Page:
Tuesday, August 31, 2010

Josef K - The Only Fun In Town (1981)

Josef K were a short-lived Scottish post-punk outfit named after the main character from Franz Kafka's The Trial. Their entire recorded output was a scant 22 songs in a 3-year period; but their influence has been showing up everywhere lately, especially in the work of bands like Franz Ferdinand and Bloc Party (think jagged post-punk guitars over funky bass lines and dance-able drum beats).

Chief songwriter, singer and guitarist Paul Haig broke the band up after what he felt was repeated slights from both the critics and record-buying public (resentful for having never really "made it" outside of Glasgow), he and guitarist Malcolm Ross, bassist David Weddell and drummer Ronnie Torrance all went their separate ways;
their official releases would tally five singles and one album.

I'm thinking this record here is a pretty good place to start with Josef K, there's also the 2006 compilation Entomology that has all 22 tracks of theirs, but this record The Only Fun In Town is a more cohesive statement.

Saturday, August 28, 2010

Boris - Flood (2000)

I only have a few Boris albums, but this is the one for me; it starts out with this repeated arpeggio riff that lasts a good six-and-a-half minutes before any other instrument appears, then slowly drums creep in, then...

...I'm not giving any more away. Download it.

I do recommend that you listen to this on really good headphones...

Boris - Flood (2000; Noble Label)
65.1 mb, ripped at 128 kbps

Sebadoh - Harmacy (1996)

It seems that the consensus pick among Sebadoh fans for their best album is 1994's Bakesale; but for some reason I always had a stronger bond with Harmacy. Probably because Lou Barlow and Jason Loewenstein's songwriting duties were split; Jason contributed nine songs here (making Sebadoh an actual "band" as opposed to a Barlow project) and the pair focused more on straight-ahead songs with better production values.

It also has a more cohesive blend of styles here; instead of the genre-hopping madness
and the lo-fi experimentation they explored on previous records this is a really great pop album. Don't get me wrong, I'm not dissing Sebadoh's earlier work; those records all have a special place in my heart (and on my record shelf) but as I've said before I'm trying to get you, my regular readers, friends, fans, well-wishers, countrymen (as well as my enemies) into all this great music.

I feel this record is the best place to start with Sebadoh. Then work your way backwards...

Sebadoh - Harmacy (1996; Sub Pop Records)
50 mb, ripped at 128 kbps (sorry; it's also a sloppy mix of .mp3's and .m4a's)

Conductive Alliance - Water Glyphs (2010)

I love getting submissions because they're mostly pretty good. Chicago's Conductive Alliance is actually really good, they sound like an updated version of that city's once burgeoning post-rock scene; think a futuristic interpretation of bands like The Sea and Cake (but less jazzy), 90 Day Men (and less proggy) or Tortoise (less psychedelic) that was raised on pure pop melodies and electro beats- this would be my loose interpretation of their Water Glyphs EP, a seven-track suite that spans almost 27 minutes. It's a wonderfully crafted and unique blend of all the above styles that both reference their respective influences while never coming close to ripping them off and sheds the arty pretension some of those bands have been accused of; Conductive Alliance is way more accessible than those bands.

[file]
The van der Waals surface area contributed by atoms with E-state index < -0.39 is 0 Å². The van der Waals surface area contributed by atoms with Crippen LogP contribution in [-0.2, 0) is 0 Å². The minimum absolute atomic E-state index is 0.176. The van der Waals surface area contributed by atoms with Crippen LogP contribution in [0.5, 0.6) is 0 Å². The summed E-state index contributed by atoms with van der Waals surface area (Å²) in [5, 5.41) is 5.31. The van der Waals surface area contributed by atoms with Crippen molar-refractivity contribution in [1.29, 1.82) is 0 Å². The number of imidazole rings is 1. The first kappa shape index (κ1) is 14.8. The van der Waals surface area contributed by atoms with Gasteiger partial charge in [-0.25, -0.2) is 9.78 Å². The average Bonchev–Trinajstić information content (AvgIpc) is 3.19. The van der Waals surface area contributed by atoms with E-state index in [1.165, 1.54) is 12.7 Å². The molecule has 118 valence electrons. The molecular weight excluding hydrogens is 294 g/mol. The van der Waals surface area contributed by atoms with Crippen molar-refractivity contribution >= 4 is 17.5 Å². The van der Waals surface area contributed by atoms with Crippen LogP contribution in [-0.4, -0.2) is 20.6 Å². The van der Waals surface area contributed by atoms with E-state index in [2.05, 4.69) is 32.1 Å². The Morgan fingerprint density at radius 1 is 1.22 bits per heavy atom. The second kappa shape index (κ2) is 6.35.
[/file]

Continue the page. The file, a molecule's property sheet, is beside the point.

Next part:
Anyhow, do yourself a favor and download this, I'm sure it'll be near the top of one of my year-end lists...

Sunday, August 22, 2010

Godspeed You! Black Emperor - The Classic Years

Taking their name from a Japanese documentary about an outlaw motorcycle gang, Montreal's Godspeed You! Black Emperor (often stylized as GY!BE) are to me the best example of the term Post-Rock; a sprawling, cinematic grandeur set to music. They evoke wind-swept and desolate plains in one movement, then on to a post-apocalyptic crumbling cityscape a few minutes later and then back to a dense and forested, seemingly endless orchestration piece after that; all in the confines of one song (sometimes lasting just short of half an hour).

Started in 1994 by Efrim Menuck (guitar), Mauro Pezzente (bass) and Mike Moya (guitar); GY!BE would undergo so many line-up changes and configurations, (sometimes up to 20 members would be performing on stage at one time) the number of credited members for most of their albums would settle somewhere around nine. Adding cellist Norsola Johnson, guitarist David Bryant, Thea Pratt on French horn, violinist Sophie Trudeau, Thierry Amar on bass, percussionists Aidan Girt & Bruce Cawdron, Grayson Walker on keys, James Daytron on guitar, bassist Gregory Borys, multi-instrumentalist James Chau, some guy named simply "Christophe" and guitarist Roger Tellier-Craig, the full scope and tenor of the band's sound would adapt itself around the strengths of the musicians involved.

To listen to GY!BE is an activity in and of itself; what they demand from the listener is unlike any other musical experience I've encountered before or since. I'm basically posting their entire discography here, save for their early cassette-only release All Lights Fucked on the Hairy Amp Drooling (from 1994) and the 2004 Tiny Silver Hammers EP. My favorite of theirs (and my second favorite album by any band of the new millennium) is Lift Yr. Skinny Fists Like Antennas To Heaven; it's an hour-and-a-half, four-song magnum opus that runs the gamut from chamber music and classical ensemble pieces interspersed with post-rock guitars and bombastic drumming, building to explosive crescendos replete with field recordings; all the while experimenting with drony textures and and ambient passages.

If you like any of these albums, please support this band by buying their records or checking out their current (or "side") project A Silver Mt. Zion...